Climate change is one of the key issues discussed globally today, the threat of which is increasing day by day. A study has claimed that the speed of the melting of glaciers has doubled already. According to the journal Science Advances, between 1975 and 2000, these glaciers were melting by 10 inches per year, but from 2000 to 2016, they were melting by 20 inches per year. This has resulted in the loss of about eight billion tonnes of water.
Amidst all this, it is also necessary to mention the glaciers of the Himalayan range. In the Himalayan range, specifically in India, the Himalayan region is mainly expanded among Jammu and Kashmir, Himachal Pradesh, Uttarakhand, Sikkim, Arunachal, Manipur, Mizoram, Tripura, Meghalaya, Nagaland, Assam; in 11 states in total. Based on the area, Jammu and Kashmir is at the top with 2,22,236 square kilometres.
For a long time, Jammu and Kashmir has been in the news for political reasons rather than for its God-gifted natural beauty or its tourist destinations. This has been the reason why the struggles of the residents, habitat and climate change impact on them are not visible. More than 1,200 glaciers of Jammu, Kashmir, and Ladakh region are melting fast. From 2000 to 2012, 70 gigatonne glacier mass has melted.
Apart from the environment, it is affecting the economy, politics, society and future conditions. The Himalayan glaciers that fill Asia’s major rivers with water are melting quickly in the world. But there have been different assumptions about this pace. In recent research, with the help of large data and authentic evidence, the melting rate of Himalayan glaciers has been described as serious. It is now clear that this terminology has been used only when it was found in the study that glaciers are not only melting at an unprecedented speed, but the new mass is not being formed in that proportion.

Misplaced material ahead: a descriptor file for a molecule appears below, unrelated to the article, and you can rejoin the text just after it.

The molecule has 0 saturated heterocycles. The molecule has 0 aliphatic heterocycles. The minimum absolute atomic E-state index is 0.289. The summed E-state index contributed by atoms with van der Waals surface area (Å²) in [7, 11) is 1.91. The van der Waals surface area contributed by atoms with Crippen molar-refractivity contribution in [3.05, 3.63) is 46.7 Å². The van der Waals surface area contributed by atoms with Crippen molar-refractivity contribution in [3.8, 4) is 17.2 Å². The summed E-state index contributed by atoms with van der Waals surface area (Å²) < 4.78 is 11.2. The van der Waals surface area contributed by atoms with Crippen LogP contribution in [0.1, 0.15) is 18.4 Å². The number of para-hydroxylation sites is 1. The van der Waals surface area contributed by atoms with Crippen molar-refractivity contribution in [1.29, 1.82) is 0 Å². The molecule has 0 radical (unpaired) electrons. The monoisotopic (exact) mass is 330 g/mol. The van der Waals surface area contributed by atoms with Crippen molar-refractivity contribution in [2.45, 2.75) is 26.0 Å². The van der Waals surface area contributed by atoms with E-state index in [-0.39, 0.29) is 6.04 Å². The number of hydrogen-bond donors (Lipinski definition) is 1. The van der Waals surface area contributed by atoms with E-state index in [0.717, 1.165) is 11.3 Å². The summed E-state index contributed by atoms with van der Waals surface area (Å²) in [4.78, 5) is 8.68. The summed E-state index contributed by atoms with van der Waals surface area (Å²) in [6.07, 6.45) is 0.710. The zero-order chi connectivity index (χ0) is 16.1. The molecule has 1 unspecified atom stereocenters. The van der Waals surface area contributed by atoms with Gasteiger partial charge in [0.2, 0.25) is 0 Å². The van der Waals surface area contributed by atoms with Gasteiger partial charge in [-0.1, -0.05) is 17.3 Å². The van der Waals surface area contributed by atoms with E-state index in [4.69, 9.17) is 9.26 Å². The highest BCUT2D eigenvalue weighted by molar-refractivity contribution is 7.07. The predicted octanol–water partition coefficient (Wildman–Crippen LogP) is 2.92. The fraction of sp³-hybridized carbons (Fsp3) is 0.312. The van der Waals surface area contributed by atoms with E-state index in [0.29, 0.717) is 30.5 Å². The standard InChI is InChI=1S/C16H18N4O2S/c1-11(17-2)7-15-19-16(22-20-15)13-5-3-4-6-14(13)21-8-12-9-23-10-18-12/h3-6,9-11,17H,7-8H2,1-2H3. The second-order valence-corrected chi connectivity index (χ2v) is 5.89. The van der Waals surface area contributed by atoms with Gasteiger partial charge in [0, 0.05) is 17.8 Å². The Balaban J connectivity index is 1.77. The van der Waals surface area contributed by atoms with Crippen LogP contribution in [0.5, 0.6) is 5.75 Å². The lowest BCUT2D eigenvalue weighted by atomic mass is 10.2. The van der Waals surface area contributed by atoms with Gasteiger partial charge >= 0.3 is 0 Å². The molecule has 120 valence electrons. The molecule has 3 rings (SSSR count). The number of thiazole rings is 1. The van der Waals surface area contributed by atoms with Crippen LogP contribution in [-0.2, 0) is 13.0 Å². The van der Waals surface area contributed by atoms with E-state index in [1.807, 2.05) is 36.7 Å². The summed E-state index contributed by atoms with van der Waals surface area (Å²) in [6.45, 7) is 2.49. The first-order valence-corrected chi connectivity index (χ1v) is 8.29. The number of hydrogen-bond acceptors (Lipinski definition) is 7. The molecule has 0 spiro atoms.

The report published in a journal called Scientific Reports published on Nature’s website said that the researchers covered all the glaciers in the LOC and LAC region, apart from Jammu, Kashmir and Ladakh. Their total number has been stated to be over 1,200, and for the first time, satellite data has also been used to understand the changes in the texture, mass and thickness of all these glaciers.
In this report, researchers say that the melting of glaciers occurs due to the increase in temperature and decrease in snowfall, and these changes in temperature and snowfall lead to the emission of greenhouse gases from rapid industrialisation and worldwide fossil fuels. It is worth noting that the process of industrialisation is slow in the Himalayan region of Jammu, Kashmir and Ladakh, even though these worrisome changes are taking place. It is because this region is dealing with the phenomenon of global climate change.
The situation is so bad that if a report published in the Water Policy Journal is to be believed, areas of the Hindukush belt in the Himalayan region are suffering from the water crisis which has been the source of many rivers. And by 2050, the difference between demand and supply of water can be doubled.
The melting of glaciers will not only affect our environment, habitat and livelihood because any environmental phenomenon also has its economic, social and political consequences. History is witness that whenever there is a competition for supremacy and occupation of resources, only the oppressed, weak and deprived sections of the society fall into it.
The most evident example is of poor African countries before us. The land of farming here, kilometre after kilometre, has now been transformed into dry sand. Sierra Leone, South Sudan, Nigeria, Chad, Ethiopia, Central African Republic and Eritrea, etc. are those countries that are in severe crisis due to starvation caused by climate change. Food is also hardly available for people to eat here during the day.
Therefore, before this situation of class struggle can come before us, we will have to bring Jammu and Kashmir, called the paradise of the earth, and Ladakh, to the centre of the climate change discussion beyond political hue and cry.